July Birthstone: Ruby
Introduction: Colors and history
Few things are bewitching as the July birthstone – Ruby. The king of gemstones, representing love, wisdom, and health, Ruby is the perfect choice for our July-born readers. July’s birthstones are connected with the zodiac signs for this month: Cancer and Leo. Red, the color of intensity and desire, is what defines Ruby. The name Ruby descends from the Latin word “ruber” which means red.
Finding its way into ancient texts, Ruby is one of the most historically significant colored stones. It is talked about in the Bible, in conjunction with values like beauty and wisdom. In Sanskrit, Ruby is called the “ratnaraj” or “king of precious stones.”
Legends of rubies
The king of precious stones is tied to many legends, people in India believed rubies enabled their owners to practice peace with their enemies. In Myanmar, a prominent source of ruby since 600AD, it was believed that rubies made warriors invincible in battle. They believed that they had to insert rubies into their flesh and make them part of their bodies to avail these powers.
Historical records show that rubies were traded in China as early as 200 B.C. They are primarily mined in Burma, Madagascar, India, Srilanka and Eastern Africa.
Chemical Composition of rubies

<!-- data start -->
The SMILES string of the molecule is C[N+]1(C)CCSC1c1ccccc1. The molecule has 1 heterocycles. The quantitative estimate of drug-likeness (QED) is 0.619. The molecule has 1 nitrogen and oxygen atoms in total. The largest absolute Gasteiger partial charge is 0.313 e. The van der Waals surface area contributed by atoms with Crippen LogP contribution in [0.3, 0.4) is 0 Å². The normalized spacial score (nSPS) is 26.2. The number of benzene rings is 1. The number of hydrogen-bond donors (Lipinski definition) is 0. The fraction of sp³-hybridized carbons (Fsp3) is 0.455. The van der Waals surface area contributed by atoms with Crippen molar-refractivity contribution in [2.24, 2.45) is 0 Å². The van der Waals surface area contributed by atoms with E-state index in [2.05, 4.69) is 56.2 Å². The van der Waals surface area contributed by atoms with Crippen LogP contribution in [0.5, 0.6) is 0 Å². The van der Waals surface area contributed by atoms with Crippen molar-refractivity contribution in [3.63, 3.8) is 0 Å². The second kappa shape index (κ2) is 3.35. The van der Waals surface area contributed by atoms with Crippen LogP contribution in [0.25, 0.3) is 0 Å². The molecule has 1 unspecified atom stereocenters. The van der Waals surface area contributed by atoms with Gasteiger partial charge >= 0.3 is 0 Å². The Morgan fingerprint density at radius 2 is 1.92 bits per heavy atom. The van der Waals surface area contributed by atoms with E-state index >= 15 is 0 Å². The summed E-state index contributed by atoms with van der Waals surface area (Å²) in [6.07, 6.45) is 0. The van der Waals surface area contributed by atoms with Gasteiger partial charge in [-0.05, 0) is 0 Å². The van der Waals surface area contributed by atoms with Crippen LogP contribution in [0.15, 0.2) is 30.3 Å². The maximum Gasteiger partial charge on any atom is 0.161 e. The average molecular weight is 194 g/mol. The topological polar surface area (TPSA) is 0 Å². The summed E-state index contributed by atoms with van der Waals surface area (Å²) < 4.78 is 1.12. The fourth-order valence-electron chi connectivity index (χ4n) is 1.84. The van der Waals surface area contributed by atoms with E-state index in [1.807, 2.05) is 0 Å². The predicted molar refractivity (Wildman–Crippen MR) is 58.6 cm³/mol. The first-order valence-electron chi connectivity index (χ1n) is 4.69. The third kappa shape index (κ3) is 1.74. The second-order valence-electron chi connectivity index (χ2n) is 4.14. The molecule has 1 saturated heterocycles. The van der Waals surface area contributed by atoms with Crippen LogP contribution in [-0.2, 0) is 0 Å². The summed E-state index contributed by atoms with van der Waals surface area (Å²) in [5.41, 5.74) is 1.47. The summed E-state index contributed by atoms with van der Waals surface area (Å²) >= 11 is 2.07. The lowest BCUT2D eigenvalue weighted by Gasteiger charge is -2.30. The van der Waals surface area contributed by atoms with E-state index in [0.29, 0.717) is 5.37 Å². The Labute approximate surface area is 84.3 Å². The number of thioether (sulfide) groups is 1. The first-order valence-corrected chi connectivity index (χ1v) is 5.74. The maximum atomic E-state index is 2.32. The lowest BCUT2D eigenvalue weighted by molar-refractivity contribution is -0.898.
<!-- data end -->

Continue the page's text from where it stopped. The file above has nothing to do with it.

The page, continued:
Ruby is the variety of the Corundum group. The Chemical composition of Corundum is aluminum oxide. This is mainly colorless, consisting of oxygen and aluminum atoms. However, the removal of some aluminum atoms, and the addition of other materials, give it different shades of red, reddish pink, brown red, purple, maroon.
The passionate dark red color of ruby comes from bits of chromium. The orange and lighter shades are made with chromium and ferric iron.
Rubies have many types and cuts– Star ruby, which exhibits asterism, a six-rayed star that shimmers when it is moved. Faceted ruby, a type of cut producing many facets, versus Cabochon, rubies without any facets. Trapiche, a type that consists of 6 radial lines, comes from the center of the ruby.
By country of origin, rubies can be categorized into Afghanistan, African, Indian, Madagascar, New Burma, Sri Lankan, Old Burmese, Tanzania, and Thailand rubies.
Astrology and rubies
According to Vedic Astrology, Ruby relates to the planet Sun. The Sun is the strongest planet in the solar system. Ruby bears the quality of the sun, people who have a good sun placement must wear rubies to increase the auspiciousness of the sun. A robust physical stature, strong skeleton, willpower, and self-reliance are boons of the sun, which the wearer of ruby is blessed with.
Rubies heal with their passion and vitality. It increases motivation, stimulates tantric energies, and builds the Kundalini energy. It feeds the spirit of exploration, new ideas, and aids in opening the heart chakra.
The gemstone should be worn where the sunline is found, a mount of sun located just below the ring finger after Prana Pratishtha, in the ring finger – in gold or copper.
Ruby is a Hexagonal crystal system, with no true cleavage, made from the material corundum, with an RI of 1.760-1.768 to 1.770-1.779 and specific gravity of 3.9 – 4.1. Ruby’s hardness on the Mohs scale is 9. It’s the next hardest stone after diamond. It displays conchoidal fracture characteristics, with a luster that is generally vitreous. It also displays pleochroism, with purple-red or orange-red tints.